The NNT for Blood Pressure Medicines for Five Years to Prevent Death, Heart Attacks, and Strokes were 125, 1 in 67 prevented stroke, and 1 in 100 prevented heart attack. However, 1 in 10 had side effects and stopped taking the drug. Treatment of Mild Hypertension for the Primary Prevention of Cardiovascular Events was given the yellow light and the there was no NNT as no benefit was found. However, 1 in 12 experienced medication side effects.
On a positive note oral anticoagulants (warfarin) for primary stroke prevention (no prior stroke) got the green light and the NNT was 25 for prevented stroke and 1 in 42 were helped (preventing death from any cause). However, 1 in 25 were harmed (having bleeding), 1 in 384 were harmed (intracranial hemorrhage).
It seems we spend billions of dollars, even trillions of dollars on drugs and procedures that don’t work and and are likely to be doing more harm than anything just because of trust and a lack of knowledge on statistics. While I am likely to criticized for presenting this information and you might question your doctor or specialist, remember I am just the messenger presenting factual numbers. See for yourself www.TheNNT.com.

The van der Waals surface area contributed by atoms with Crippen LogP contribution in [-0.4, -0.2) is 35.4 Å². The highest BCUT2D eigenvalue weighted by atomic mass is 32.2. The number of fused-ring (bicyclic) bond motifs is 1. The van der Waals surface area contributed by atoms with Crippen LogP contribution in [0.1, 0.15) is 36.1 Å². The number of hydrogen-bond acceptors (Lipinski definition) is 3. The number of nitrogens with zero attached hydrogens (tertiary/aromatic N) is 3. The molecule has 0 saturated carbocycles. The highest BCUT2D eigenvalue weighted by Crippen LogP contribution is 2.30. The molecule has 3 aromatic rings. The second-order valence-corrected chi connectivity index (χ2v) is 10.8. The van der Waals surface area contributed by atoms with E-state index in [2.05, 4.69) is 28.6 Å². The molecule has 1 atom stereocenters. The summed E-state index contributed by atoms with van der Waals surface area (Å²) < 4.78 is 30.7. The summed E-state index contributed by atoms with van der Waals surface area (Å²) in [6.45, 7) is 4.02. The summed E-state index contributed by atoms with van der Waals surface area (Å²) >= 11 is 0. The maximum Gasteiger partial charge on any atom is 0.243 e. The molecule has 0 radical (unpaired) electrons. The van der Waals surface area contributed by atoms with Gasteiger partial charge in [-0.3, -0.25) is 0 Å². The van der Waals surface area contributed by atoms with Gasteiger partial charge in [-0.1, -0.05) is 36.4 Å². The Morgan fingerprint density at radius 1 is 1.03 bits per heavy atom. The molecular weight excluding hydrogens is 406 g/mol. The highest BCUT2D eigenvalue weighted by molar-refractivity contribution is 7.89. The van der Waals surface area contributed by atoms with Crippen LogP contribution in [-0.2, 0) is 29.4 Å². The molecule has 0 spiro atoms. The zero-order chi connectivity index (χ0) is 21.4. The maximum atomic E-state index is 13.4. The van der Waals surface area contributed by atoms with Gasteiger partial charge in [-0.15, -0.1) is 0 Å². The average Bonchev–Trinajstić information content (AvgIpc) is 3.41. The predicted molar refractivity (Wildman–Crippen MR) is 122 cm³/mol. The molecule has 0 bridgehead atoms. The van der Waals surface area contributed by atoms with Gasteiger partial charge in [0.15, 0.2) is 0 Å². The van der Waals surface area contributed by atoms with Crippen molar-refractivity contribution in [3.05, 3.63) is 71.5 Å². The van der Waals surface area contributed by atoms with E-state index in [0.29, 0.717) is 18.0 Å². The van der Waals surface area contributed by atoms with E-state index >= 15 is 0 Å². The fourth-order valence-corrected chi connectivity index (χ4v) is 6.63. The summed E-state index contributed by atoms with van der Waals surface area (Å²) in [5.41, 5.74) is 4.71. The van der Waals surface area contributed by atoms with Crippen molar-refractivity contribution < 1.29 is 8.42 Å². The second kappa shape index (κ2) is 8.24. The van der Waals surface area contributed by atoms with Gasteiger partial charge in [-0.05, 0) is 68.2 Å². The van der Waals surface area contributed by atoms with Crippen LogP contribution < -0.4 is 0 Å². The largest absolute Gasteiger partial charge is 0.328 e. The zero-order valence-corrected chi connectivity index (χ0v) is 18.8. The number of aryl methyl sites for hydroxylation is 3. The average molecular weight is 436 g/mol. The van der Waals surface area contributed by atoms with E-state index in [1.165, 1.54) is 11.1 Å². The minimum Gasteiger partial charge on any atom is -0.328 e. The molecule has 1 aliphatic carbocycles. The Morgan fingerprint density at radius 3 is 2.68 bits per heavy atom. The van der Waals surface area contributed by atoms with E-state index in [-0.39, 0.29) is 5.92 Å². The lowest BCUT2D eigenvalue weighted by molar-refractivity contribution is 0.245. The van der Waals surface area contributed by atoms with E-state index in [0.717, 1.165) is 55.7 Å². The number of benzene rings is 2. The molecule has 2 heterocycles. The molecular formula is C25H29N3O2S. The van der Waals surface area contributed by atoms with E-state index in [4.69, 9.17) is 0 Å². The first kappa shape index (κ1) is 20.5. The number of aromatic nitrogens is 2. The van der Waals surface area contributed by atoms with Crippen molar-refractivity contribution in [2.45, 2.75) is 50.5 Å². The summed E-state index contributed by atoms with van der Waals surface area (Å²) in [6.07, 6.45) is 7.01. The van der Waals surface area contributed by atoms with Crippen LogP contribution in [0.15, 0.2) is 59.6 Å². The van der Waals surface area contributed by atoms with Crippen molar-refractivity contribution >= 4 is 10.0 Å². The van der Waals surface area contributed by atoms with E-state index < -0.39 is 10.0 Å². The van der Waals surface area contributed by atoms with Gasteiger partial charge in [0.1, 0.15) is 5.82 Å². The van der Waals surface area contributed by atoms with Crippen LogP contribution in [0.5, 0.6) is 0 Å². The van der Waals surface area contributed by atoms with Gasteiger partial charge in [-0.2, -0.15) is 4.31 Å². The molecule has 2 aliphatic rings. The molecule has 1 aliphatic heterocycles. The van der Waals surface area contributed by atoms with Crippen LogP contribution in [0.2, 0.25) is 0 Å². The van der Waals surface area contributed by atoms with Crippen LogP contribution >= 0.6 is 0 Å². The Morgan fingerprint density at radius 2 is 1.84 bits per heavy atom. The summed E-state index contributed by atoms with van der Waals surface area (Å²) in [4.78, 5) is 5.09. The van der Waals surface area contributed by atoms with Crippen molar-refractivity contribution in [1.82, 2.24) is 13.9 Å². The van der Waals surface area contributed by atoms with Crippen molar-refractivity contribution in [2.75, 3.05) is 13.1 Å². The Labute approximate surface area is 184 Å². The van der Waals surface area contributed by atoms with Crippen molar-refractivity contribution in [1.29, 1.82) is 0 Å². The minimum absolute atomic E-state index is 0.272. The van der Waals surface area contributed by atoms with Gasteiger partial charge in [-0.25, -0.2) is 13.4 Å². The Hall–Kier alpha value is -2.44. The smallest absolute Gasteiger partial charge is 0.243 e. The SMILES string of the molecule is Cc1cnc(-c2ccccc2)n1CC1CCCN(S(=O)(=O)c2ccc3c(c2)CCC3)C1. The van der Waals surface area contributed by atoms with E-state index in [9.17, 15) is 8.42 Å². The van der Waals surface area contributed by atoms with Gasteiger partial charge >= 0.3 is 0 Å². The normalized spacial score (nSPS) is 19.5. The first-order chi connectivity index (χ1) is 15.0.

After initial breakdown by chewing, food is churned by the smooth muscles of the stomach and is broken down by hyrdochlooric acid and stomach juices (enzymes). The pH of the stomach is highly acidic, around 1.5 (1.0-2.5) due to the hydrochloric acid which helps to kill harmful microorganisms, denature protein for digestion, and help create favorable conditions for the enzymes in the stomach juices such as pepsinogen (Adbi. 1976, Martinsen et al 2005). Not to mention sending messages along the GI tract that everything is working well in the stomach. If the pH is too high, say 3 or 4 (more alkaline) then the system does not work and you end up with digestive and health complications.
The small intestine is more alkaline as the acid contents from the stomach are neutralised so that digestion and adsorption of carbohydrates, proteins and fats can occur. As the mixed juices (chime) from the stomach moves into the small intestine, the pancreas secretes sodium bi carbonate and the gallbladder releases bile which is produced in the liver, to make it slightly alkali to a pH of 7 to 8. Bile salts play an important role in the balance of the gut microbiota and like the pH in the stomach are important in controlling disease microorganisms entry into our system.